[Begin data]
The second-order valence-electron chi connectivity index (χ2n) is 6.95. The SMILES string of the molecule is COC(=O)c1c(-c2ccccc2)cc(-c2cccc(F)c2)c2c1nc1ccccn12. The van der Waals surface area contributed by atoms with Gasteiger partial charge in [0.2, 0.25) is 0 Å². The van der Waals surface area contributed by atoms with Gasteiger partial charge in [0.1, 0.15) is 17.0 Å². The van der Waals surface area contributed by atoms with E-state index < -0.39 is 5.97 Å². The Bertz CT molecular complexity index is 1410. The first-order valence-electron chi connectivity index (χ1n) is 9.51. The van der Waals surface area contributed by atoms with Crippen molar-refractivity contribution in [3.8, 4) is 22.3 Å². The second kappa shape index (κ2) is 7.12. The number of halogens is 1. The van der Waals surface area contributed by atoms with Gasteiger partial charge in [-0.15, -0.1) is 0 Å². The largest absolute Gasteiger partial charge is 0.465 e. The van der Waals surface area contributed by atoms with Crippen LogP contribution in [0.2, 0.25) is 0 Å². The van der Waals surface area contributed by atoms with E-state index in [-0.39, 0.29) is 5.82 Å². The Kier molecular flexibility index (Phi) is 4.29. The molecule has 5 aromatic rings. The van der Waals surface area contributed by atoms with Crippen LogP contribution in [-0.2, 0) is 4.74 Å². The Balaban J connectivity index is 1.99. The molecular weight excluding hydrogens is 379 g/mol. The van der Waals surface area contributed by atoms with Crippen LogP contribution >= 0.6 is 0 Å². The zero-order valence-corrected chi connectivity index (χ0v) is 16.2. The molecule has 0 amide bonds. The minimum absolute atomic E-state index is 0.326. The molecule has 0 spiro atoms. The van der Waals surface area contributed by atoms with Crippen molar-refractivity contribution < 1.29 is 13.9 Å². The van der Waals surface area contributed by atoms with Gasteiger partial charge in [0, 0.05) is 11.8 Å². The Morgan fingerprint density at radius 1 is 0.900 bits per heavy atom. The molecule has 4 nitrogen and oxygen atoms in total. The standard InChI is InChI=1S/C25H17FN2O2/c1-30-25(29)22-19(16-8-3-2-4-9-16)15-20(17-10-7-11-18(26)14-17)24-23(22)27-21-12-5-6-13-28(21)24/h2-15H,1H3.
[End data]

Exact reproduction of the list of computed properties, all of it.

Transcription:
The second-order valence-electron chi connectivity index (χ2n) is 6.95. The SMILES string of the molecule is COC(=O)c1c(-c2ccccc2)cc(-c2cccc(F)c2)c2c1nc1ccccn12. The van der Waals surface area contributed by atoms with Gasteiger partial charge in [0.2, 0.25) is 0 Å². The van der Waals surface area contributed by atoms with Gasteiger partial charge in [0.1, 0.15) is 17.0 Å². The van der Waals surface area contributed by atoms with E-state index < -0.39 is 5.97 Å². The Bertz CT molecular complexity index is 1410. The first-order valence-electron chi connectivity index (χ1n) is 9.51. The van der Waals surface area contributed by atoms with Crippen molar-refractivity contribution in [3.8, 4) is 22.3 Å². The second kappa shape index (κ2) is 7.12. The number of halogens is 1. The van der Waals surface area contributed by atoms with Gasteiger partial charge in [-0.15, -0.1) is 0 Å². The largest absolute Gasteiger partial charge is 0.465 e. The van der Waals surface area contributed by atoms with Crippen LogP contribution in [0.2, 0.25) is 0 Å². The van der Waals surface area contributed by atoms with E-state index in [-0.39, 0.29) is 5.82 Å². The Kier molecular flexibility index (Phi) is 4.29. The molecule has 5 aromatic rings. The van der Waals surface area contributed by atoms with Crippen LogP contribution in [-0.2, 0) is 4.74 Å². The Balaban J connectivity index is 1.99. The molecular weight excluding hydrogens is 379 g/mol. The van der Waals surface area contributed by atoms with Crippen LogP contribution >= 0.6 is 0 Å². The zero-order valence-corrected chi connectivity index (χ0v) is 16.2. The molecule has 0 amide bonds. The minimum absolute atomic E-state index is 0.326. The molecule has 0 spiro atoms. The van der Waals surface area contributed by atoms with Crippen molar-refractivity contribution < 1.29 is 13.9 Å². The van der Waals surface area contributed by atoms with Gasteiger partial charge in [0, 0.05) is 11.8 Å². The Morgan fingerprint density at radius 1 is 0.900 bits per heavy atom. The molecule has 4 nitrogen and oxygen atoms in total. The standard InChI is InChI=1S/C25H17FN2O2/c1-30-25(29)22-19(16-8-3-2-4-9-16)15-20(17-10-7-11-18(26)14-17)24-23(22)27-21-12-5-6-13-28(21)24/h2-15H,1H3.